R.I.C. Dismissals and Resignations during the Revolutionary Period

This exhibition shines a light on material held in the M.I.P.R. collection (Military Intelligence and Press Analysis - Civil War) and Colonel Thomas Gay’s private collection (view a short biography of Colonel Gay here) connected to the subject of R.I.C. dismissals and resignations during the revolutionary period. The assembled documentation adds a layer of complexity to perceptions of loyalty, patriotism and participation in consideration of the War of Independence years.

The Committee established to enquire into resignations and dismissals from the Royal Irish Constabulary (R.I.C.) was appointed on the 28th November 1922 by Mr Kevin O’Higgins T.D. Minister of Home Affairs and consisted of two groups of nominees. Mr Batt O’Connor (Chairman) Mr W. McCracken, Mr W. Doolin and Commandant General T. Cullen were nominated by the Government while Mr M. J. Lyons, Mr M. O’Mahony and Mr J.M. McLaughlin (Secretary) were nominated by the resigned and dismissed policemen. The position held by a Military representative changed hands a number of times with Commandant General T. Cullen resigning on 7th of February, 1923, and his replacement, Colonel Commandant F. Saurin resigning on 28th of March 1923. Saurin was replaced by Captain T. Gay on the 28th of March 1923 who served on the committee until proceedings concluded.

The appointed committee were required to “enquire into the cases of men who resigned or were dismissed from the Royal Irish Constabulary, during the period 21st January, 1919, to 11th July, 1921, and to report to the government those cases in which it considers that the resignations and dismissals were caused by the national sympathies of the resigned and dismissed men”.

The "Interim Report" of the committee dated 20th April 1923 (view here) held in the M.I.P.R. collection provides an insight into the inner workings of the committee, and the workload involved. The secretary reported that 41 meetings of the Committee were held and 1094 applications were received, including applications from the United States of America, Australia, Canada and South Africa. Further, 414 cases were disallowed and 492 cases approved.

The M.I.P.R. collection includes application forms (Form C.C.R. F.1.) submitted by one hundred applicants (view index to claimants here). Given the genesis of the M.I.P.R. collection (Department of Intelligence), the 100 cases could possibly represent the cases reviewed by the military representatives on the committee. It should be noted that the private collection of committee member, Colonel Thomas Gay contains application forms (Form C.C.R. F.1.) and related correspondence regarding a number of cases. MIPR_03_13 also contains correspondence between Intelligence and the committee on various cases, minutes of meetings held (incomplete set) and related newspaper cuttings on the subject of R.I.C. resignations and dismissals.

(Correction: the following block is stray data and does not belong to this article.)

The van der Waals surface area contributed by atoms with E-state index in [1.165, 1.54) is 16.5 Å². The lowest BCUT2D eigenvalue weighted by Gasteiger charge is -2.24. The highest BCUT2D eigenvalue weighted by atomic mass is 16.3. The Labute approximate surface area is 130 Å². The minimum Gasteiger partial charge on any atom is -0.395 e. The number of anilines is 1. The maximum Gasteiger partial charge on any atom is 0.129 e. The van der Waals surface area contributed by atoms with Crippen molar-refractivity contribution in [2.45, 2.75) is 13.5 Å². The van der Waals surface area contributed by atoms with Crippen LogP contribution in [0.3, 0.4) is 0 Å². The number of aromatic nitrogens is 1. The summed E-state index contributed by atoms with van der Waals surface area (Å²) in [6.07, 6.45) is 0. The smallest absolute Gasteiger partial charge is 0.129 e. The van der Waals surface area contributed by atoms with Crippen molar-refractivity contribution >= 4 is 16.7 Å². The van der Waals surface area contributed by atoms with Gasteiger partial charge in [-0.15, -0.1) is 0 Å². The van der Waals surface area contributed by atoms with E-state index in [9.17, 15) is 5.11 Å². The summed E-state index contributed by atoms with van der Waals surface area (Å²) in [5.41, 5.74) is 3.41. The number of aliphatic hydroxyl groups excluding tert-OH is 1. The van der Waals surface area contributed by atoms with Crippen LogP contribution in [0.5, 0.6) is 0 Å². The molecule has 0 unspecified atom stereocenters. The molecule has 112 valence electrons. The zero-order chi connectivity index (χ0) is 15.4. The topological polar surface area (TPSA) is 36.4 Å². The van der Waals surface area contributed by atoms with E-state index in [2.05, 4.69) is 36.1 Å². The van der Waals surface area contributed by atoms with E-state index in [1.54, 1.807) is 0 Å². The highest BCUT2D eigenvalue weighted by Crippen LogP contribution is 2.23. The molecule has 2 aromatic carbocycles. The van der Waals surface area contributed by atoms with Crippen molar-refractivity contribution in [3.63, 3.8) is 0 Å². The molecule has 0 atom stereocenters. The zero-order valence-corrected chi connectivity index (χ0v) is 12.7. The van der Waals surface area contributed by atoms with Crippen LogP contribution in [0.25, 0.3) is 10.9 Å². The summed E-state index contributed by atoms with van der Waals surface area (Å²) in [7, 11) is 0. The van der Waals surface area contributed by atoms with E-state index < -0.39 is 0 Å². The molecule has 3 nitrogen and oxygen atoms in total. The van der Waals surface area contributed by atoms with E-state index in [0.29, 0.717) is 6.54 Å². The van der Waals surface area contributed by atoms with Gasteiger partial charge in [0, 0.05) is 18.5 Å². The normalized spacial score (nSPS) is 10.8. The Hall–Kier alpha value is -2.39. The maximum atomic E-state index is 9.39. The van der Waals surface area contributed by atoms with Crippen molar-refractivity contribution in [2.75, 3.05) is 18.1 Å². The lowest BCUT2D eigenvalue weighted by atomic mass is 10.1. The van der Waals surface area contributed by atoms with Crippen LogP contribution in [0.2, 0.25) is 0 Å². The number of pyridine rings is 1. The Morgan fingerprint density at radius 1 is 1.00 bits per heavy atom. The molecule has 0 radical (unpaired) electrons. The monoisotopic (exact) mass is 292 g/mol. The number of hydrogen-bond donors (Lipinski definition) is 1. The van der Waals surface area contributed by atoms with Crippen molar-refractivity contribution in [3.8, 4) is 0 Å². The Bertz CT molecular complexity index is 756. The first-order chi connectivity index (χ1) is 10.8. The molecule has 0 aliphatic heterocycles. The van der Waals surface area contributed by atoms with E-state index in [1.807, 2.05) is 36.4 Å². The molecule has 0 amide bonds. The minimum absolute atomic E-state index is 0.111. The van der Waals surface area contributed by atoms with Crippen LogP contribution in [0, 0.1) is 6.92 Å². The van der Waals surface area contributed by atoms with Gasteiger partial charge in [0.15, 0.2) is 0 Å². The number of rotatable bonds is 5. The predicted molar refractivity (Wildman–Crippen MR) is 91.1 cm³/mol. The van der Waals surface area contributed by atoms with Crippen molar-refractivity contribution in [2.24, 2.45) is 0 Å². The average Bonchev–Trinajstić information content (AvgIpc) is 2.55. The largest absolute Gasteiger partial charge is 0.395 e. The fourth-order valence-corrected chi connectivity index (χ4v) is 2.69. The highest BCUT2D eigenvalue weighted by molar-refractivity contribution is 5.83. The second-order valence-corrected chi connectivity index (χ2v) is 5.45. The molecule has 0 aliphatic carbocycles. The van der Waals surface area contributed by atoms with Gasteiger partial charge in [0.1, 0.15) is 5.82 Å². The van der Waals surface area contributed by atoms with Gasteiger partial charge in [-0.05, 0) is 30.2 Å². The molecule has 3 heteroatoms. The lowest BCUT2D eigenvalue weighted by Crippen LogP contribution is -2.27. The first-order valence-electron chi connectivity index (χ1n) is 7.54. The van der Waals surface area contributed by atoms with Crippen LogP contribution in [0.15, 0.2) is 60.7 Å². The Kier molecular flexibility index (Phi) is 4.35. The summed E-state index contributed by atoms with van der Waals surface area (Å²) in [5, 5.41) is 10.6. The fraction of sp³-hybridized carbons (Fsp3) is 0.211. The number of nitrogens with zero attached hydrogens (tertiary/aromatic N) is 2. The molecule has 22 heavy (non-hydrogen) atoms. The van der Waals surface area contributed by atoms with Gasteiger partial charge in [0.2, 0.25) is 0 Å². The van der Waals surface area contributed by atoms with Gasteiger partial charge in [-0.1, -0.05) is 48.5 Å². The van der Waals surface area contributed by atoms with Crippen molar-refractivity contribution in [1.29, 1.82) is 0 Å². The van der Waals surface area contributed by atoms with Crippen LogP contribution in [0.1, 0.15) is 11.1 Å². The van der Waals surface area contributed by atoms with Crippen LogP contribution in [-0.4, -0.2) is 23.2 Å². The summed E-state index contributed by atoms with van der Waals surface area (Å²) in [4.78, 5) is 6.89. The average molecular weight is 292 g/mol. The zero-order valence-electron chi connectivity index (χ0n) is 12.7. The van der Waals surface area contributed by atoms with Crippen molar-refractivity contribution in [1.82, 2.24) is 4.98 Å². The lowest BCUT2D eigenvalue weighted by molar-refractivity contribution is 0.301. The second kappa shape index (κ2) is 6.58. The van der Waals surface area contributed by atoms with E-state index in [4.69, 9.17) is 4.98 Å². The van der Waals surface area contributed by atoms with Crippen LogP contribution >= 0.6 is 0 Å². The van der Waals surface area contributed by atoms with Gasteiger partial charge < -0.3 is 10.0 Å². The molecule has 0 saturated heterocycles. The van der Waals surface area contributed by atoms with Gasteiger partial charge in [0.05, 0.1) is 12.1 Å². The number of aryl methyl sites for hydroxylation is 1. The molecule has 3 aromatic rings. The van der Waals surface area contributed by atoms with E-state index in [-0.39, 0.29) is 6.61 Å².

The one hundred application forms contained in the M.I.P.R. collection are interesting in their own right (view the application forms here] and detail a wide range of reasons why men of the R.I.C. resigned or were dismissed. In almost all cases, the resignation revolved around sympathy, which had been expressed in various ways, with the national cause. In the very few cases where dismissal is cited, the reason given was the doubted loyalty of the individual to the R.I.C.

IE_MA_BMH_CD_284_02_08 Committee into Resignations and Dismissals from the Royal Irish Constabulary.
IE_MA_BMH_CD_284_02_08 Committee into Resignations and Dismissals from the Royal Irish Constabulary.

Procedure and Representation

The organisation of the resigned and dismissed members of the Royal Irish Constabulary was represented on the committee by Messrs O’Mahoney and Lyons, who had obtained from each of its members a statement on Form C.C.R. F.1. The form contained details of the facts relating to each case, and this preliminary information was placed at the disposal of the committee forming the basis for their subsequent investigations. A very interesting case is the application submitted by Constable John Synnott connected to his service in Newtownsandes, Listowel, Co. Kerry and his resignation in June 1920. His application details how he and a number of constables resigned because they refused to cooperate with an incoming troop of Black and Tans to the area. Synnott recalled how in the aftermath of their protestations, Colonel Smyth, Divisional Commissioner for police in Munster visited the barracks. Synnott recalled how he and thirteen others were paraded and Smyth delivered a “notorious speech”, defining in detail the policy of the Black and Tans. Synnott’s statement further details the subsequent action taken by him and the constables in informing other stations in the district about Smyth’s address and in particular, Smyth’s rough treatment of their spokesperson, Constable Mee. Synnott also claimed that he and the constables published a copy of Smyth’s speech in newspapers and copies were sent to nearly every member of the House of Commons.